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Video of the Week: Human ‘Flying Squirrel’

Who hasn't wanted to do this ever since he or she was a kid? Loic Jean Albert lives the dream in this clip from Ultimate Journey, sent to us by AVweb reader Noah Forden. Click through to watch.

Video of the Week: Ultralight Flying over Cambodia with Lee Baer (Kompong Speu International)

Over the last few months, we've seen quite a few amazing videos from AVweb readers - and if we've learned one thing, it's how tough it can be to stage, shoot, and produce your own video. Sometimes you'll see something from the air that's incredible - but capturing that in a video can be tough. Ultralight pilot Lee Baer seems to have mastered the art is our latest "Video of the Week" clip. (Click through to watch.)

Video of the Week: Whidbey Island Mooney Approach

Don't try this one at home kids - midfield landing on a short strip in a Mooney, with no "out" due to the pilot's long landing and tall trees all around the airport. It's too bad we don't have Smell-O-Vision yet, because you'd actually be able to smell the rubber burn when he locks the brakes to avoid a runway overrun.

Video of the Week: Barb MacLeod & Max Bell’s 52-1/2-Turn Aerobatic Spin

In the wake of aviation instructor and spin king William Kershner's passing, we thought this would be a good time to share a video AVweb editor Jen Whitley had on hand from a few years ago. In this incredible clip, aerobatics pros Barb MacLeod and Max Bell perform a 52-and-a-half-turn spin in Austin, Texas during the winter of 1994. Click through to watch the video and be amazed.

Video of the Week: Crosswind Aircraft Testing

Welcome back to the working week! AVweb's "Video of the Week" is here to ease the transition, with a little help from YouTube user Whatmap and his/her video clip, "Crosswind Aircraft Testing." (Click through to view.)

Video of the Week: Stopped-Engine Aerobatics with Bob Hoover

After seeing this video posted by skoey on YouTube, there was no doubt it would be this week's "Video of the Week." Have a look at the amazing airplane-gliding aerobatic feats of Bob Hoover, and we think you'll see why. (Click through to watch.)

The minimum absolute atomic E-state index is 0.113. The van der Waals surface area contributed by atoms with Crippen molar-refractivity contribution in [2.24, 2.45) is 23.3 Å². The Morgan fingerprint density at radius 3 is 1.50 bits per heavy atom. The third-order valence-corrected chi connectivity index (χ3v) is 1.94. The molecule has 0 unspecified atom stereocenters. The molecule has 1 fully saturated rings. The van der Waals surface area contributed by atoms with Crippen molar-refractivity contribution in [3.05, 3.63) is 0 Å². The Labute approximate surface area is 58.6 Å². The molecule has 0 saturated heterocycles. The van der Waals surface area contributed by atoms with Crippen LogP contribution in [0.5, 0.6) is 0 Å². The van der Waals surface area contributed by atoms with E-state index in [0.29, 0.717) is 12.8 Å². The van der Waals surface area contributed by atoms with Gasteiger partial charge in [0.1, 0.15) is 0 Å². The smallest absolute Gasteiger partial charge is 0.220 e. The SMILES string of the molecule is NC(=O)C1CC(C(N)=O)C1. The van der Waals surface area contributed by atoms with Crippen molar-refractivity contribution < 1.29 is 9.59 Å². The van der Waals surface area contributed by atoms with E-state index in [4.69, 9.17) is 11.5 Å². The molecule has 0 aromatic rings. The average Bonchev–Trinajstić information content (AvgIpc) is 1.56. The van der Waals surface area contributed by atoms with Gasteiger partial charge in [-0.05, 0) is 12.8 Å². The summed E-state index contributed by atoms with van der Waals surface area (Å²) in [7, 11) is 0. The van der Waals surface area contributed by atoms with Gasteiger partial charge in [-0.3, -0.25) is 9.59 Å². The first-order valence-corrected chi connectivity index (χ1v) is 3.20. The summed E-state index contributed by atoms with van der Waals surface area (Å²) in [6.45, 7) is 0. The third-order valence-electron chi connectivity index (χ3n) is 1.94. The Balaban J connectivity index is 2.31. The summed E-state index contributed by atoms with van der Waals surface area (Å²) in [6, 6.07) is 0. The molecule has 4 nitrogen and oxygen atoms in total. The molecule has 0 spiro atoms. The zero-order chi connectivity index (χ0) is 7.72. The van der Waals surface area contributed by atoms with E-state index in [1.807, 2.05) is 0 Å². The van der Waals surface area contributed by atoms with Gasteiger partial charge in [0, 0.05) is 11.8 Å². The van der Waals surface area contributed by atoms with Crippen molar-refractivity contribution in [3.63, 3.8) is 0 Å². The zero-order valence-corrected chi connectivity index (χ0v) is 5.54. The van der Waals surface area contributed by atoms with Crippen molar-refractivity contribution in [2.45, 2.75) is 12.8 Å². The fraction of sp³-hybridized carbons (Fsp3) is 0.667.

Video of the Week: Happy Holidays from AVweb

Happy holidays from AVweb!
Aviation-themed videos will return next week, but since we're posting this edition of "VOTW" on Christmas morning, December 25, 2006, we thought we'd take a few moments to sip our hot cocoa and share one of the most fun viral videos that's hit the web in the last few years. This week's amazing video showcases the patience and ingenuity of Ohio electrical engineer Carson Williams, whose 2004 Christmas lights display, synchronized to the music of Trans-Siberian Orchestra's "Wizard in Winter" (buy it here) sparked so much chatter that it has its own page on the myth-busting web site Snopes.com. (Click through to watch.)

Video of the Week: Near-Miss with a T-38 Trainer

Our latest "Video of the Week" is nail-biting footage of what's often called a "near-miss" - although they're more accurately called "near-mid-air-collisions." Watch as one pilot gets a little too close for comfort to a T-38 trainer in this clip posted to YouTube by smkenney7 and marked as being from Randolph Air Force Base. (Click through to watch.)

Video of the Week: World’s Smallest Twin-Engine Airplane

Here's a YouTube clip that will have you reading through the comments and trying to make up your mind. Originally posted by user meetmrglock, this clip of "the world's smallest twin" has tongues wagging. (Click through to view.)

Video of the Week: Mountain Air Strip Landing

Following up on last week's theme of challenging landings, we've got an air strip in Courchevel, France that you'll have to see to believe. Not only does the PC-12 pilot in this clip have contend with mountainous slopes, but he only has 550 m (1,800') to do it.

Click through to view the video, originally posted on YouTube by user Intagen.

Featured Video

Cirrus Vision Jet G2 Flight Trial

For 2020, the Cirrus Vision Jet has a few sizable changes including RVSM compliance for a 31,000-foot operating ceiling, increased payload, a 1200-mile max range, Safe Return Emergency Autoland (which is currently being certified and to be standard equipment), plus autothrottle. Here's a video report on the airplane.

Have We Reached Min MAX? Or Is It Max MAX?

Hardly a week goes by without another shocking revelation about the Boeing MAX. Here's hoping it will stop soon while knowing it won't.